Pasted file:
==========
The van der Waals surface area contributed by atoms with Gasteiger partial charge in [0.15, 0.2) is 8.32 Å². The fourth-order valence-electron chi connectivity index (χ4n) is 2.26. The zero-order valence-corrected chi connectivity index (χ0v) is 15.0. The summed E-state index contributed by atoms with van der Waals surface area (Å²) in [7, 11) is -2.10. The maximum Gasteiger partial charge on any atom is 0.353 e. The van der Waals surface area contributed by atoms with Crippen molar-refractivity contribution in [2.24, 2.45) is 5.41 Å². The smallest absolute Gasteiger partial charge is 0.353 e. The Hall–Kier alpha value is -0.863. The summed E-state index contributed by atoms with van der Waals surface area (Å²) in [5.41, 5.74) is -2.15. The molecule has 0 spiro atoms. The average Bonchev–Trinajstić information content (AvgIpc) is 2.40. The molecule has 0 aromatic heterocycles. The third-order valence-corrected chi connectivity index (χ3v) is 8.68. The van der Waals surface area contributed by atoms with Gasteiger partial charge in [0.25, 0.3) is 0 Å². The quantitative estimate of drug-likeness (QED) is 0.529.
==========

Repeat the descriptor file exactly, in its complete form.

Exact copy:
The van der Waals surface area contributed by atoms with Gasteiger partial charge in [0.15, 0.2) is 8.32 Å². The fourth-order valence-electron chi connectivity index (χ4n) is 2.26. The zero-order valence-corrected chi connectivity index (χ0v) is 15.0. The summed E-state index contributed by atoms with van der Waals surface area (Å²) in [7, 11) is -2.10. The maximum Gasteiger partial charge on any atom is 0.353 e. The van der Waals surface area contributed by atoms with Crippen molar-refractivity contribution in [2.24, 2.45) is 5.41 Å². The smallest absolute Gasteiger partial charge is 0.353 e. The Hall–Kier alpha value is -0.863. The summed E-state index contributed by atoms with van der Waals surface area (Å²) in [5.41, 5.74) is -2.15. The molecule has 0 spiro atoms. The average Bonchev–Trinajstić information content (AvgIpc) is 2.40. The molecule has 0 aromatic heterocycles. The third-order valence-corrected chi connectivity index (χ3v) is 8.68. The van der Waals surface area contributed by atoms with Gasteiger partial charge in [0.25, 0.3) is 0 Å². The quantitative estimate of drug-likeness (QED) is 0.529.